Harvard plays money ball with biotech--and baseball--data

The Billy Beane of biotech might come in the form of a slate of statistical tools from Harvard University and the Broad Institute. Researchers from the venerable institutions have created the tools, dubbed MINE, that can tease out hidden patterns in large data sets from the worlds of biology, finance, social media and, yes, even baseball.

"There are massive data sets that we want to explore, and within them, there may be many relationships that we want to understand," stated Broad Institute associate member Pardis Sabeti, a lead contributor to the MINE effort. "The human eye is the best way to find these relationships, but these data sets are so vast that we can't do that. This toolkit gives us a way of mining the data to look for relationships."

With MINE (Maximal Information-based Nonparametric Exploration), researchers can plug in parameters of interest and mine for multiple patterns and rank them, according to Harvard's press release. When helping a Harvard scientist understand the trillions of microorganisms in the gut, MINE was able to find hundreds of previously unobserved patterns from his data. The researchers also hunted down patterns associated with salary from 2008 Major League Baseball data. That part might be of interest to Beane, whose "Moneyball" statistics helped the Oakland Athletics evaluate baseball talent.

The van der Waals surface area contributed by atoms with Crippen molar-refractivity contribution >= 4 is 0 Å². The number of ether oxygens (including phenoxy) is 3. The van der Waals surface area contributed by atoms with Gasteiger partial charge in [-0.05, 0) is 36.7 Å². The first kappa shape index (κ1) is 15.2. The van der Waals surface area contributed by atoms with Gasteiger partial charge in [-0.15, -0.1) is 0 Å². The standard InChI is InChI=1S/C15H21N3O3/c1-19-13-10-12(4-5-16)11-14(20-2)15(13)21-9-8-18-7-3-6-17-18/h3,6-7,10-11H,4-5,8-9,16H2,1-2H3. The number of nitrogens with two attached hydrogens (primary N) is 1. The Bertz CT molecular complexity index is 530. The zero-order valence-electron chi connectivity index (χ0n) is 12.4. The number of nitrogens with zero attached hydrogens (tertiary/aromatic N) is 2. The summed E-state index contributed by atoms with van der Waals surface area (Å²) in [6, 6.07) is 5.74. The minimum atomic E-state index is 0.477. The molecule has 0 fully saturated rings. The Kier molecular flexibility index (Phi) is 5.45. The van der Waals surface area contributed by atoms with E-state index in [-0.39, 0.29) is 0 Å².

A major theme in biotech research nowadays is handling the data overload. The MINE tools are among a plethora of new approaches that groups have developed to let machines help scientists evaluate huge data sets from experiments, with the intent of speeding the pace of progress in research and paving the way to breakthroughs for human health. Groups that are taking on the "Big Data" challenge in healthcare include Cambridge, MA-based GNS Healthcare, IBM ($IBM) and scores of others.

- here's the release

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